What Size AC Unit Do I Need for My Home?
We’re often asked, “what size AC unit do I need for my house?“
First, of course, plenty of factors affect the proper size of your AC unit, such as the which you’re your home faces, the height of your ceilings and the thickness and type of your insulation.
It should come as no surprise that with most of these questions, HVAC technicians have a tendency to rant on about technicalities like load calculations and R-values.
At Phyxter Home Services, we’re usually no different…
But what do terms like “tonnage” and “residential load calculation” actually mean?
Many have told me that I, too, need to speak in more easy-to-understand terms and stop going off on technical tangents when I talk about these things.
So, hopefully, to your benefit, in this article, we will lay out how to correctly determine what particular air conditioner you need for your home in layman’s terms.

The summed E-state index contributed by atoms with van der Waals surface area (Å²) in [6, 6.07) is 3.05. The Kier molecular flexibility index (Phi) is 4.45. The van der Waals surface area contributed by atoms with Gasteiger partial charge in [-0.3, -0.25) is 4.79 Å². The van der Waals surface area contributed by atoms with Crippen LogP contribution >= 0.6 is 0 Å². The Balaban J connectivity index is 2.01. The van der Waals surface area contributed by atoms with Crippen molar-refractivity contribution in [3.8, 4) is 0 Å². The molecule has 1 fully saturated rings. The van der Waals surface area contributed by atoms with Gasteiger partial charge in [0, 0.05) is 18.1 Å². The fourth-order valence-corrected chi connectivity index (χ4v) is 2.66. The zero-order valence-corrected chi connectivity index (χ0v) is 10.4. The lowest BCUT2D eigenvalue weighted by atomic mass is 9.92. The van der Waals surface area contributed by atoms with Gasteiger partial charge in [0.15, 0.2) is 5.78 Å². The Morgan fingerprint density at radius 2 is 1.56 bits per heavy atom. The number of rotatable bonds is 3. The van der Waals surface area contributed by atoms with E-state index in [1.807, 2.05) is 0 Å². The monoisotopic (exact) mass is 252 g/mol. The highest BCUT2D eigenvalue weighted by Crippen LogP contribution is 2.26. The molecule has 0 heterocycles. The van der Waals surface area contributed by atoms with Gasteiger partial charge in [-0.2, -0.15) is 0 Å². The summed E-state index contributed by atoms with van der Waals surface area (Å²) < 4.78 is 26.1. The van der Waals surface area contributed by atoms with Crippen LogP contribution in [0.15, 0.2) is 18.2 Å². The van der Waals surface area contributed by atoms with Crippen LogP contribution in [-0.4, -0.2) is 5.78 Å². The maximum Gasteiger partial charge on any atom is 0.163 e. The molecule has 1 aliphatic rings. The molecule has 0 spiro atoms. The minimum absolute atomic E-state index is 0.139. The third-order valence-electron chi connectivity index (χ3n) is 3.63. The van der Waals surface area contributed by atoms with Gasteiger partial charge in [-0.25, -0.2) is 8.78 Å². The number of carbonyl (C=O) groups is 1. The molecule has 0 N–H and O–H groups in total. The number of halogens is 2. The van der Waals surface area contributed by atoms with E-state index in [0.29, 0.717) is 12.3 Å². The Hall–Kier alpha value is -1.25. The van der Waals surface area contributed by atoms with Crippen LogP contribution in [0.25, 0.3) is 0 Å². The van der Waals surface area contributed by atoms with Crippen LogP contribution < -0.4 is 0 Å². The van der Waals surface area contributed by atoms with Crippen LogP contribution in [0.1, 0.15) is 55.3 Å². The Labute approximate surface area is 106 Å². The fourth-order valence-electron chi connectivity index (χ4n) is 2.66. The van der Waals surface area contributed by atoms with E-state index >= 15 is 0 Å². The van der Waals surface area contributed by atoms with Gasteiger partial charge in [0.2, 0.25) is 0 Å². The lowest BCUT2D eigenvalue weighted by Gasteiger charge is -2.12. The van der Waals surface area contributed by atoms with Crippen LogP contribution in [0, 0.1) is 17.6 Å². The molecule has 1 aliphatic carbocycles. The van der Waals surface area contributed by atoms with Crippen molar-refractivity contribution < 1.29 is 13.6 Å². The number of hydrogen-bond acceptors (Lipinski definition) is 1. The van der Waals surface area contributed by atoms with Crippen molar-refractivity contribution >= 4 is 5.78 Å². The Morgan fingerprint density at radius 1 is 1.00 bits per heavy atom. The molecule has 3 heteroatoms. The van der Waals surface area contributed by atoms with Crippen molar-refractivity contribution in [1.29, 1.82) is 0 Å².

We’ll do it in two sections.
✋ First, we will take a quick peek at how to get a general idea of what size HVAC system is right for your home.
✋Second, we will go more in-depth about properly using load calculations to identify the proper air conditioner sizing for your home.
⭐ Part I: A Short, Layman’s Guide to What Size AC Unit to Buy for Your House
This part addresses three ways to calculate a home’s appropriately sized unit without getting into the nitty-gritty.
It is for the general homeowner who isn’t familiar with air conditioners or how they work.
The first two ways are rule-of-thumb and give you a decent ballpark of what size AC you should be looking at.
The last way in this section uses automated software to calculate a more precise AC size and does all the work.
But first, let’s talk about some important terms you should know.
What Different Sizes Does Your Central AC Come In?